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The study is the first North American, double-blind, placebo-controlled trial to examine grape extract for cholesterol health.
A patented, whole grape extract may help lower cholesterol, according to a new, six-week pilot study published in the Journal of Functional Foods. The study is the first North American, double-blind, placebo-controlled trial to examine grape extract for cholesterol health.
The study looked at the effects of a whole grape extract (WGE)-Ethical Naturals’ (San Anselmo, CA) VinCare ingredient-on the antioxidant status and lipid profile of 24 pre-hypertensive, overweight, and/or pre-diabetic subjects aged 18-65. Subjects were given either placebo or a 350-mg daily dose of VinCare. VinCare comprises 60%-70% proanthocyanidins, including flavan-3-ols catechin, epicatechin, and epicatechin-3-O-gallate. Participants were asked to avoid foods and beverages rich in antioxidants and polyphenols during the trial.
The researchers took fasting blood samples at screening and at week 6, as well as urine samples at baseline and at week 6, in addition to measuring blood pressure, heart rate, and weight. Blood samples were analyzed for total antioxidant capacity, oxidized LDL (bad) cholesterol, and HDL (good) cholesterol, among other factors. Urine samples were analyzed for multiple factors, including 8-isoprostane, which is a biomarker for oxidative stress and lipid peroxidation-all detrimental to heart health.
The VinCare group saw a 0.5% decrease in oxidized LDL, while the placebo group saw a 5% increase in oxidized LDL. The oxidized LDL changes did not reach statistical significance between the two groups, however. The researchers noted that this may be due to the study’s short duration. “It is possible that either greater dosage or longer supplementation duration was required in order to detect changes in oxLDL,” they wrote.
Additionally, there was a statistically significant HDL cholesterol difference between the VinCare and placebo groups. VinCare subjects had increased HDL cholesterol, while HDL levels dropped in the placebo group.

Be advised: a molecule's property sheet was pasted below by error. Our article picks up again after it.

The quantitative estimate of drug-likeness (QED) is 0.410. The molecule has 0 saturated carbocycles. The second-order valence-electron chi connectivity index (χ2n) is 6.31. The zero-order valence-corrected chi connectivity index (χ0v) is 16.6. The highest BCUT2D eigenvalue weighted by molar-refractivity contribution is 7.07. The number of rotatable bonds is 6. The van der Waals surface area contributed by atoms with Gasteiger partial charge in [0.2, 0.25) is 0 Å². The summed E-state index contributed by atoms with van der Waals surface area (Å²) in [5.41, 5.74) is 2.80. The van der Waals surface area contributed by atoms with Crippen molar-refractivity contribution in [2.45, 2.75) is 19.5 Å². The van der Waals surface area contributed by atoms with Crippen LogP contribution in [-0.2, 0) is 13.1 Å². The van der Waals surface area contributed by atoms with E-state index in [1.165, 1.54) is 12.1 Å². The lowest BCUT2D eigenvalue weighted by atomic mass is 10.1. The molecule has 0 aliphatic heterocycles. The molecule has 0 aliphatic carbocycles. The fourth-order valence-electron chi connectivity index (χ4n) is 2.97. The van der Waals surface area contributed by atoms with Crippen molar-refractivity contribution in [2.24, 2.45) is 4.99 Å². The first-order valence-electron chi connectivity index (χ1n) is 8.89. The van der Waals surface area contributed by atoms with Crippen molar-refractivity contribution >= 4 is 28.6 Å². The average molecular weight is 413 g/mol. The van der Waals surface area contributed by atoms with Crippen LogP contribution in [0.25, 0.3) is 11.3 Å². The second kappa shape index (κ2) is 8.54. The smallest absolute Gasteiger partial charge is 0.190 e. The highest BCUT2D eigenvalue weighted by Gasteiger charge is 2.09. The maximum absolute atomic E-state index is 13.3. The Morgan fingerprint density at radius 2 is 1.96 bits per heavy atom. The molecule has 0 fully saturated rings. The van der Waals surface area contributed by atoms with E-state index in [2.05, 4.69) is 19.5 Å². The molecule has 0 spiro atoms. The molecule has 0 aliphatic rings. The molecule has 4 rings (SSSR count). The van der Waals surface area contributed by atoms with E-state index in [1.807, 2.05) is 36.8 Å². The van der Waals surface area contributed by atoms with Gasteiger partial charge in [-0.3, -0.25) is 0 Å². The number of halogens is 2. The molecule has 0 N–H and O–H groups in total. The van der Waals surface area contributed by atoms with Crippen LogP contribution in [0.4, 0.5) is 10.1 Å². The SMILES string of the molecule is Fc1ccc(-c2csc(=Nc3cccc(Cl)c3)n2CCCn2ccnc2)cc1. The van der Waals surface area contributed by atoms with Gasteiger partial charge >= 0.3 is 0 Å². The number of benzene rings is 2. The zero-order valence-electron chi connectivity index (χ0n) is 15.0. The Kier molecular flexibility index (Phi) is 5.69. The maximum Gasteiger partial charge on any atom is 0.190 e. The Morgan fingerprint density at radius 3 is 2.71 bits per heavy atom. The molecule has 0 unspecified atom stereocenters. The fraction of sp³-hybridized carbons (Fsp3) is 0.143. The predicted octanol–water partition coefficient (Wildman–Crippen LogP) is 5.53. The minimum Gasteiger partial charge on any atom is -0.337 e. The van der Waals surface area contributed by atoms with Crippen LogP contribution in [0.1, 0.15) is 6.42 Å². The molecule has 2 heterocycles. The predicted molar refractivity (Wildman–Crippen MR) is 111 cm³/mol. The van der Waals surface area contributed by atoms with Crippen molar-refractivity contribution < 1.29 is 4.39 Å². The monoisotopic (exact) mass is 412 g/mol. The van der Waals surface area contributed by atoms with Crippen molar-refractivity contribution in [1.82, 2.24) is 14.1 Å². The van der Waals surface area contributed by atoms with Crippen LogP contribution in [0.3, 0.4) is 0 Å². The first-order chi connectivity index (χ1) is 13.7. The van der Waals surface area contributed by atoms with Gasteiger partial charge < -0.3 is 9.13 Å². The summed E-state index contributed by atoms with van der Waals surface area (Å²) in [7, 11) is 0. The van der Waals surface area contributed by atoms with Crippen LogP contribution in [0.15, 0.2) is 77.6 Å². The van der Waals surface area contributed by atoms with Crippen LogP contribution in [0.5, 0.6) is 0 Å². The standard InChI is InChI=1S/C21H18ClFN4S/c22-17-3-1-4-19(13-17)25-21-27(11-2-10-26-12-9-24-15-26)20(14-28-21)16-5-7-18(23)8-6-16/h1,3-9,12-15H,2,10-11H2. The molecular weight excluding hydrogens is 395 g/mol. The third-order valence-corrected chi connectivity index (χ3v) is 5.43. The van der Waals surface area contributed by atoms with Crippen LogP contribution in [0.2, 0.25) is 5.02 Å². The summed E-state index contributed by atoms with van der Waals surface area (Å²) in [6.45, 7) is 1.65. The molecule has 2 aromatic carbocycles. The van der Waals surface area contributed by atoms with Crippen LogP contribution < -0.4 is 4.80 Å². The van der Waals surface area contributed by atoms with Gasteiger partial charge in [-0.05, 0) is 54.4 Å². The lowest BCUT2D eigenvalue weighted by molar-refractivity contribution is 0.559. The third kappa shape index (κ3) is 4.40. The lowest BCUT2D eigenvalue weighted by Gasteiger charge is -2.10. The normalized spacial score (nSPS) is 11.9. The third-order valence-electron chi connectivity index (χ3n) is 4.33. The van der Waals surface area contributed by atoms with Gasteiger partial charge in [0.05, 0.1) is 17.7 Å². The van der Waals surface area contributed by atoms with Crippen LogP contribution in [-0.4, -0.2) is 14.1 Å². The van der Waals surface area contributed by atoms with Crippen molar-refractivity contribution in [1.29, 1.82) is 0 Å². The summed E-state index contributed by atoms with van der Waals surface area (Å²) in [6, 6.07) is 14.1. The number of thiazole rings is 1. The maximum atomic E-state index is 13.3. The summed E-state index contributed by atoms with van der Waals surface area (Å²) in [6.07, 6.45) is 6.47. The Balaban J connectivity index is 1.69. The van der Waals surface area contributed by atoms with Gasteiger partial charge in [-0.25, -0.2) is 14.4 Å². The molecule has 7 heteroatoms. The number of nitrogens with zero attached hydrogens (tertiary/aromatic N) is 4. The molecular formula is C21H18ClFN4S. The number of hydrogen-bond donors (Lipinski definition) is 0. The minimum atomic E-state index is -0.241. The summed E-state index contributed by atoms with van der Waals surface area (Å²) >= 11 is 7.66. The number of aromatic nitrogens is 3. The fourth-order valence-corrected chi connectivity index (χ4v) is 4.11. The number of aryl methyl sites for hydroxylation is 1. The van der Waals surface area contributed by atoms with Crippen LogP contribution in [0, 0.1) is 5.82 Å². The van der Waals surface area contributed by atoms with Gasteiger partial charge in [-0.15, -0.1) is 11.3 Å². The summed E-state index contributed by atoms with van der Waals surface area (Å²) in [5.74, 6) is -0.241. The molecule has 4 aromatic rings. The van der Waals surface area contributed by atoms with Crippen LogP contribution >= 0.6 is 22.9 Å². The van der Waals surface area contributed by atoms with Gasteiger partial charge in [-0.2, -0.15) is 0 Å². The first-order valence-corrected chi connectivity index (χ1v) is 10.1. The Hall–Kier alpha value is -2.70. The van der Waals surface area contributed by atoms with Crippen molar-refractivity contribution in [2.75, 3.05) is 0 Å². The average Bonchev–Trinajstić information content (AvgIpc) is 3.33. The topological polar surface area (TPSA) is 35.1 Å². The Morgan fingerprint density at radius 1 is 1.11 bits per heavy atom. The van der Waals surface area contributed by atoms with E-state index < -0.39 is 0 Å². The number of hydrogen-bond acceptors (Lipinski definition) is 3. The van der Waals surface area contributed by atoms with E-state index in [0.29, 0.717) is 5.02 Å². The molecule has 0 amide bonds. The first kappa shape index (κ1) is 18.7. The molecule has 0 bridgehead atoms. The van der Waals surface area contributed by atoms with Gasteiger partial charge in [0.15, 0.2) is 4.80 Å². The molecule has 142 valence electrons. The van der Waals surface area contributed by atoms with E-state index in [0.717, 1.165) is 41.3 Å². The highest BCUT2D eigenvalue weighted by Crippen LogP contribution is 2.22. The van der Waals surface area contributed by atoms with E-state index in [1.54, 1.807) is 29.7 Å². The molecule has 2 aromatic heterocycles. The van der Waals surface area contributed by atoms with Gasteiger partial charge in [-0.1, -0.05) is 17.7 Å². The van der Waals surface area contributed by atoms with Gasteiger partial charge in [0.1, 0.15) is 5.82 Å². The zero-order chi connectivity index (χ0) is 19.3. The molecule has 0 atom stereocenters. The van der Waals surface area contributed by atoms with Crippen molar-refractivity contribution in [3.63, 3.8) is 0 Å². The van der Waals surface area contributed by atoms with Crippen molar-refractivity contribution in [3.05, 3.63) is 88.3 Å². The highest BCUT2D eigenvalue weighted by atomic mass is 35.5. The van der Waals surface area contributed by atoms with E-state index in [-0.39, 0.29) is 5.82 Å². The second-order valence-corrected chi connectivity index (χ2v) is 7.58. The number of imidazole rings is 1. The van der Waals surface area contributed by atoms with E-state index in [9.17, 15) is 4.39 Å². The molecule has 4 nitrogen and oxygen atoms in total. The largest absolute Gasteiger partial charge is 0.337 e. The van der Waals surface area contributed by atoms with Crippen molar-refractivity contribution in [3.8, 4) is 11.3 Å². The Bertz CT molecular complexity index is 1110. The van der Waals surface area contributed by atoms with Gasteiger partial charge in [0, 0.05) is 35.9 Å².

Moreover, the VinCare group experienced a 5% decrease in 8-isoprostane concentration, compared to a 50% increase in the placebo group-a difference that researchers said “approached significance.”
Interestingly, though, the VinCare group scored significantly lower in the antioxidant superoxide dismutase, which researchers said may be due to the age of the VinCare subjects. “In this study, the younger ages of participants on placebo compared to those on WGE may explain the observation that though both groups had increases in plasma total antioxidant capacity from baseline to week 6, only the increase for participants on placebo was significant.”
Overall, the results link VinCare with heart health benefits, despite the study’s small sample size, “high individual variation,” and short duration, the researchers said.
They also pointed out that this is the first North American study of its kind on whole grape extract. While there have been some studies on the effects of grape skins, raisins, and resveratrol-enriched grape extract, “as far as we are aware, this is the first randomized controlled clinical trial for a whole grape extract conducted in North America.”
The study was performed by KGK Synergize (London, ON, Canada) and funded by Ethical Naturals.